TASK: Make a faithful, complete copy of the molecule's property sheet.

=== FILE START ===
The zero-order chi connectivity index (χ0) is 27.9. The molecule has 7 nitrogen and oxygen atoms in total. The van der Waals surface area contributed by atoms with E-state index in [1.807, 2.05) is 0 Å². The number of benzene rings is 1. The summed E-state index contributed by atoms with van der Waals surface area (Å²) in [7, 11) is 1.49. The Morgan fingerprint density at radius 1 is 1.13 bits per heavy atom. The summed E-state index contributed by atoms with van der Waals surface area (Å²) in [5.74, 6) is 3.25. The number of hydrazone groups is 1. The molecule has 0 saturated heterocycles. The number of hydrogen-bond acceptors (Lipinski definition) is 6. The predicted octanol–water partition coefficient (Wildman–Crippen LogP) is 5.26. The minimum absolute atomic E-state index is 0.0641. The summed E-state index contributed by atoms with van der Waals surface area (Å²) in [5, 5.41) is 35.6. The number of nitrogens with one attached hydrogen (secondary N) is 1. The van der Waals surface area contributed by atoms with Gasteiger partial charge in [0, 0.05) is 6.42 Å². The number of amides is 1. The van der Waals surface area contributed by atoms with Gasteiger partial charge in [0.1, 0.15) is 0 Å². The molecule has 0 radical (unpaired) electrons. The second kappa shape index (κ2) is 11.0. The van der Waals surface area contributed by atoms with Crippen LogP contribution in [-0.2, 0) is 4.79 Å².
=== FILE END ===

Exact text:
The zero-order chi connectivity index (χ0) is 27.9. The molecule has 7 nitrogen and oxygen atoms in total. The van der Waals surface area contributed by atoms with E-state index in [1.807, 2.05) is 0 Å². The number of benzene rings is 1. The summed E-state index contributed by atoms with van der Waals surface area (Å²) in [7, 11) is 1.49. The Morgan fingerprint density at radius 1 is 1.13 bits per heavy atom. The summed E-state index contributed by atoms with van der Waals surface area (Å²) in [5.74, 6) is 3.25. The number of hydrazone groups is 1. The molecule has 0 saturated heterocycles. The number of hydrogen-bond acceptors (Lipinski definition) is 6. The predicted octanol–water partition coefficient (Wildman–Crippen LogP) is 5.26. The minimum absolute atomic E-state index is 0.0641. The summed E-state index contributed by atoms with van der Waals surface area (Å²) in [5, 5.41) is 35.6. The number of nitrogens with one attached hydrogen (secondary N) is 1. The van der Waals surface area contributed by atoms with Gasteiger partial charge in [0, 0.05) is 6.42 Å². The number of amides is 1. The van der Waals surface area contributed by atoms with Gasteiger partial charge in [0.1, 0.15) is 0 Å². The molecule has 0 radical (unpaired) electrons. The second kappa shape index (κ2) is 11.0. The van der Waals surface area contributed by atoms with Crippen LogP contribution in [-0.2, 0) is 4.79 Å².